Being Herself Helped Me See Myself

A few months ago, I got a call from an old high school friend who I’ve only seen twice since transitioning my gender.  He’s always been a very close friend and is accepting, as far as I can tell and what his actions have proven, although he has kept in touch far less often than before I transitioned.  But in all fairness, he has made an effort to keep in touch and he reached out to me for a get together. aunt_and_niece

I agreed to it.

We ran some errands together and then went to my new place to relax, and he congratulated me on taking the initiative to move out.

But then some questions came about if I was dating anyone, and I told him it has been difficult to date due to safety concerns, my own fears, and that I’m not quite ready yet to date men again (despite dating multiple people since 2011, including men).  The truth is, I want to be in a better place and more stable/solid and have something more to offer before I venture out there again.  He didn’t seem to get that and he kept going on about how great his relationship with his fiance is and how he wants to start a family.  He then concluded with a statement that went somewhat like: “And I can see how hard it is for you.  When we went outside today, people were staring at you from afar and they didn’t start shit or do anything but I can see how being read as trans can wear you down in time.”

Gee, thanks a lot.  And I’m one of the beautiful ones, according to him?  Get the fuck out of here.

I let that one statement deflate me.  I let it take all the air out of my sails, and I got incredibly jealous that he could have a “normal” (I hate that fucking word) marriage and relationship and I have to decide when and where to tell my future partner, if and when the time comes to date.

Part of me desperately wants to just live like a hermit, a recluse, in my new place, plant veggies in the backyard, and say fuck dealing with the world.  Fuck interaction.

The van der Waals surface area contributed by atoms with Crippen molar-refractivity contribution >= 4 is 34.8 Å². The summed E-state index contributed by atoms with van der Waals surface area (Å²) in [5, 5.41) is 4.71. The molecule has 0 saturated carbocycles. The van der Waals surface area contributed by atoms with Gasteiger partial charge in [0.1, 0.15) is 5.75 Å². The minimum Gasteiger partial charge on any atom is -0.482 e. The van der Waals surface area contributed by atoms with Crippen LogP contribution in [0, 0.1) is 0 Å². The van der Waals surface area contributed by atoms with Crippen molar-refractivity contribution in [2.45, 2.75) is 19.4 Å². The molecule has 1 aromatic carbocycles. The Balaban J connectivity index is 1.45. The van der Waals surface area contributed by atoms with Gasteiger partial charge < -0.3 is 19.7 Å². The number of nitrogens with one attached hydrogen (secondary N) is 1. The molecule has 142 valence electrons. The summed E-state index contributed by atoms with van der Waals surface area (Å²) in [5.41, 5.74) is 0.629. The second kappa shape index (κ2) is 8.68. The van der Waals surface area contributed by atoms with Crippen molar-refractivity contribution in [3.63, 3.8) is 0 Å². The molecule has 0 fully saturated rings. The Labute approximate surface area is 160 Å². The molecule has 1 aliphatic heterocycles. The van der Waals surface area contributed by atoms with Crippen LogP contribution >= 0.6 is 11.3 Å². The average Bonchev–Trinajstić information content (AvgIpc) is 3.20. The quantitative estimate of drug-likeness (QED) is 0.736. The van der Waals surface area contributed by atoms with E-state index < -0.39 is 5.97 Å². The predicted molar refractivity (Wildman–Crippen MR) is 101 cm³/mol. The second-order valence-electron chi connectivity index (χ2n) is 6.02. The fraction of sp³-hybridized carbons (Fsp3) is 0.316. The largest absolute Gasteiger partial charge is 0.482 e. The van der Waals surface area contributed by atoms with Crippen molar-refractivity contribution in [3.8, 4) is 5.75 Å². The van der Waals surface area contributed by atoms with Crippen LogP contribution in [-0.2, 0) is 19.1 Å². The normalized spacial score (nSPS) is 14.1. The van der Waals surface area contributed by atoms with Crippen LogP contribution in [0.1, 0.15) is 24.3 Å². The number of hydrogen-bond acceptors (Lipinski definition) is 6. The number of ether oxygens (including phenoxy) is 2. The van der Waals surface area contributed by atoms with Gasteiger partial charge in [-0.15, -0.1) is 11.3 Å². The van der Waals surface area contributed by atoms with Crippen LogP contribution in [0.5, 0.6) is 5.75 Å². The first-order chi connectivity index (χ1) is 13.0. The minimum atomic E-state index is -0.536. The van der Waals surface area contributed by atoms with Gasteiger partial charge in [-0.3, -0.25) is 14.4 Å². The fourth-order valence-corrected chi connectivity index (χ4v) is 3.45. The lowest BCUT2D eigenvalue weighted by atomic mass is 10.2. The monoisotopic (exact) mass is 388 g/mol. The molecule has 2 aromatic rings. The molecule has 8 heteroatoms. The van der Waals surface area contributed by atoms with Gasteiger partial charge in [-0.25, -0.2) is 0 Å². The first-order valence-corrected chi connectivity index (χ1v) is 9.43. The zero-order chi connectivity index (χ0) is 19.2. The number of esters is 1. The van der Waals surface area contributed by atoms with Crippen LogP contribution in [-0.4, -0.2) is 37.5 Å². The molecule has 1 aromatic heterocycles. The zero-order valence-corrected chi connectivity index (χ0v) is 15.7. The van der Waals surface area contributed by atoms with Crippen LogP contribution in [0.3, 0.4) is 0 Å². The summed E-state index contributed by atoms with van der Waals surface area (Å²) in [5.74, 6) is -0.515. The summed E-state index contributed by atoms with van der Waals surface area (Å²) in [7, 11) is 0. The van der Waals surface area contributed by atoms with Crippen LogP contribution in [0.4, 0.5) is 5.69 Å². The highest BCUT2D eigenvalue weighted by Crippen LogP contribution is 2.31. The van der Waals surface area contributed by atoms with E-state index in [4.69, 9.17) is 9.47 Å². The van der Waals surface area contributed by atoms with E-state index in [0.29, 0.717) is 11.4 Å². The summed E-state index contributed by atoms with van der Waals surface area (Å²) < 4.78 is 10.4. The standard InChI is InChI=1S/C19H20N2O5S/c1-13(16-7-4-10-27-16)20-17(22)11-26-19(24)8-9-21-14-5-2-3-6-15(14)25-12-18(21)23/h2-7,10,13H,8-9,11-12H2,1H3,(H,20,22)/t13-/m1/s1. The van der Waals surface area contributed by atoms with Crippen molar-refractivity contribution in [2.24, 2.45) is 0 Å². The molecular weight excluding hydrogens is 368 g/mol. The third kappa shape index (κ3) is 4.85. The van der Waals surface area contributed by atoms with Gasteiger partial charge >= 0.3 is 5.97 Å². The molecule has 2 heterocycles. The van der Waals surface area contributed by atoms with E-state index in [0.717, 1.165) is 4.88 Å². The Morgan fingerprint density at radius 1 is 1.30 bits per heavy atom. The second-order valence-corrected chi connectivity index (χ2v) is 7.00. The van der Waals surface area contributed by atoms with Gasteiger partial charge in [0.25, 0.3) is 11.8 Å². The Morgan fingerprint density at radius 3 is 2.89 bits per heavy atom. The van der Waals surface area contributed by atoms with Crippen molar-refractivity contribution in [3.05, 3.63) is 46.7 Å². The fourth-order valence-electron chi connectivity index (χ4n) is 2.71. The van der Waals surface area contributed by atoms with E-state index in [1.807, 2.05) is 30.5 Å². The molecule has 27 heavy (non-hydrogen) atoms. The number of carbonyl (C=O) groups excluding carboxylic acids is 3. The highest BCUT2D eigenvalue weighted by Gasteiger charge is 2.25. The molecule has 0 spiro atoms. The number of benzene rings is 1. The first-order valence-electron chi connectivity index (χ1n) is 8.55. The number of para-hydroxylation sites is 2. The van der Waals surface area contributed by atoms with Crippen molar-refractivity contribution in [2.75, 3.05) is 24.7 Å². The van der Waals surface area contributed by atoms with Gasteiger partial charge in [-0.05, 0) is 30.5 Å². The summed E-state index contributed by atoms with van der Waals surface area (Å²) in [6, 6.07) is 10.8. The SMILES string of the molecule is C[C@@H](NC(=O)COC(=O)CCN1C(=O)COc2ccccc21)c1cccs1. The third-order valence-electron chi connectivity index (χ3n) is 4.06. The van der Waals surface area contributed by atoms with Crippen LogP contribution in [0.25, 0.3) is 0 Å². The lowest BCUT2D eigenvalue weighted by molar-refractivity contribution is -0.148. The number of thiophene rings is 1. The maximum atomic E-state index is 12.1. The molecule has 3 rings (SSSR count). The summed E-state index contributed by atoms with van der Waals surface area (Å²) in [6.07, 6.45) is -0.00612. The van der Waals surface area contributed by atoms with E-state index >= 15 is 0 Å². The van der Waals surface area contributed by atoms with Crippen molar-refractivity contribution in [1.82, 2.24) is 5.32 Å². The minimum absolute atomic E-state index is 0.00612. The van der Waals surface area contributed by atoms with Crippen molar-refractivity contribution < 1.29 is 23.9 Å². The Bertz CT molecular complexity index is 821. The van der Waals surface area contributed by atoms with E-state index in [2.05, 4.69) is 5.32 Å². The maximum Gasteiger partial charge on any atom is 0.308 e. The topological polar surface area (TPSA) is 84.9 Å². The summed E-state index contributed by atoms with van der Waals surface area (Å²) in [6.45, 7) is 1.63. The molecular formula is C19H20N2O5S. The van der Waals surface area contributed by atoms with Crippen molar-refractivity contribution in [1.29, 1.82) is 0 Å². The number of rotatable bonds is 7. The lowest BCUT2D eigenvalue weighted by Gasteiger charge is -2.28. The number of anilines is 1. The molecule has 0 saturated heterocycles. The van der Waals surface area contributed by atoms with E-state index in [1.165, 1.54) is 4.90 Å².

But to me that would feel unacceptable.  It would feel like I waved the white flag.  And that’s so not me.

But I’m tired of fighting.  Of constantly having to stay strong to live and fight another day.  I just want to lay down and rest in peace already.

The other part of me wants to continue fighting for equal rights.  And be active, be social, be happy, interact with meaningful people and touch some lives.  I know I’ve written some of these sentiments before.

I know I am and can be a wounded healer, a ShamanGal.  My wounds don’t define me, but they are a valuable aspect of my history that provide plenty of wisdom for me to serve others and help others in the time of need.  And that truly is a noble cause.

I went to visit my mom afterwards, and my niece, Sasha, who is almost 3 years old, was wearing the cutest tutu dress and came up to me and said “I missed you.  You’re back!”  And she hugged me.

I literally broke down.  On so many levels it was overwhelming.  It was the biggest rush of simultaneous emotions I’ve felt in quite some time.  I was so jarred upon returning, but her genuine, simple actions laced with pure intent, completely stripped me of any anger, disappointment, and sense of loss.  She was nothing but pure acceptance, no judgment.  She showed her love and affection towards me with unbridled and unbiased ways.  It was so beautiful.

I hugged her and could only imagine that what I felt at that moment was similar to what parents felt when they’ve had a rough day, and upon returning home, the power of their innocent child dissolving the memory of a hard and bad day, reminded them that their real priorities were intact.  That everything truly is okay, no matter what the loss, what the scoreboard may say.

It made me wonder if that moment will define the closest I’ll ever get to standing side by side with the feeling of what it feels like to be a parent.  To have something so undeniably special, someone in the world that can take away any pain by simply being themselves.  And Sasha herself, seeing me for who I am, appreciating and loving me for who I am, without the societal labels imprinted in her mind yet.

There was such a beautiful exchange of care, it forced me to deal with all the other emotions that were trapped behind my defenses.  She melted the first wall and everything subsequently had to follow suit.  I cried for a while, just letting myself feel the anger, the anguish, the loneliness, the despair, the regrets, and the joy, the fondness, the love I have for this child as she somehow was able to turn my afternoon of emotional mess into something that seemingly made some sense and reminded me that the hope had never left.


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